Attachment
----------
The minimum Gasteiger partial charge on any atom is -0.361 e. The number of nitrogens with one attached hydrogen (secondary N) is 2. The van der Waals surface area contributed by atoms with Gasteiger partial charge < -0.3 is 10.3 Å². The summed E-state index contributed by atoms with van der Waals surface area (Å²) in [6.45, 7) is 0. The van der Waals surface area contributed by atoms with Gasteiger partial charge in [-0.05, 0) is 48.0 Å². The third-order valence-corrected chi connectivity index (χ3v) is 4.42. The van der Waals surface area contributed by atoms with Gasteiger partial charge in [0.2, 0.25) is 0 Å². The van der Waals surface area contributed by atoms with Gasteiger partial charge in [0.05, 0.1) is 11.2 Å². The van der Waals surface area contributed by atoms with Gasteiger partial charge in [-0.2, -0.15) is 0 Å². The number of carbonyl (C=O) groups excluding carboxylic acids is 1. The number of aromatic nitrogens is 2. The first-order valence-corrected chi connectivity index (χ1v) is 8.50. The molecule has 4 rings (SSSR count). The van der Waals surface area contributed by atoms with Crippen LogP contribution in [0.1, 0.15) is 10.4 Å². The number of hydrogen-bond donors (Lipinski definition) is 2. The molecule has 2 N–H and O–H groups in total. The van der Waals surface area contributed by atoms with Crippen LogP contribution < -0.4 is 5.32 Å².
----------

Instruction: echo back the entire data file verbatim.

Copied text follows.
The minimum Gasteiger partial charge on any atom is -0.361 e. The number of nitrogens with one attached hydrogen (secondary N) is 2. The van der Waals surface area contributed by atoms with Gasteiger partial charge < -0.3 is 10.3 Å². The summed E-state index contributed by atoms with van der Waals surface area (Å²) in [6.45, 7) is 0. The van der Waals surface area contributed by atoms with Gasteiger partial charge in [-0.05, 0) is 48.0 Å². The third-order valence-corrected chi connectivity index (χ3v) is 4.42. The van der Waals surface area contributed by atoms with Gasteiger partial charge in [0.2, 0.25) is 0 Å². The van der Waals surface area contributed by atoms with Gasteiger partial charge in [0.05, 0.1) is 11.2 Å². The van der Waals surface area contributed by atoms with Gasteiger partial charge in [-0.2, -0.15) is 0 Å². The number of carbonyl (C=O) groups excluding carboxylic acids is 1. The number of aromatic nitrogens is 2. The first-order valence-corrected chi connectivity index (χ1v) is 8.50. The molecule has 4 rings (SSSR count). The van der Waals surface area contributed by atoms with Crippen LogP contribution in [0.1, 0.15) is 10.4 Å². The number of hydrogen-bond donors (Lipinski definition) is 2. The molecule has 2 N–H and O–H groups in total. The van der Waals surface area contributed by atoms with Crippen LogP contribution < -0.4 is 5.32 Å².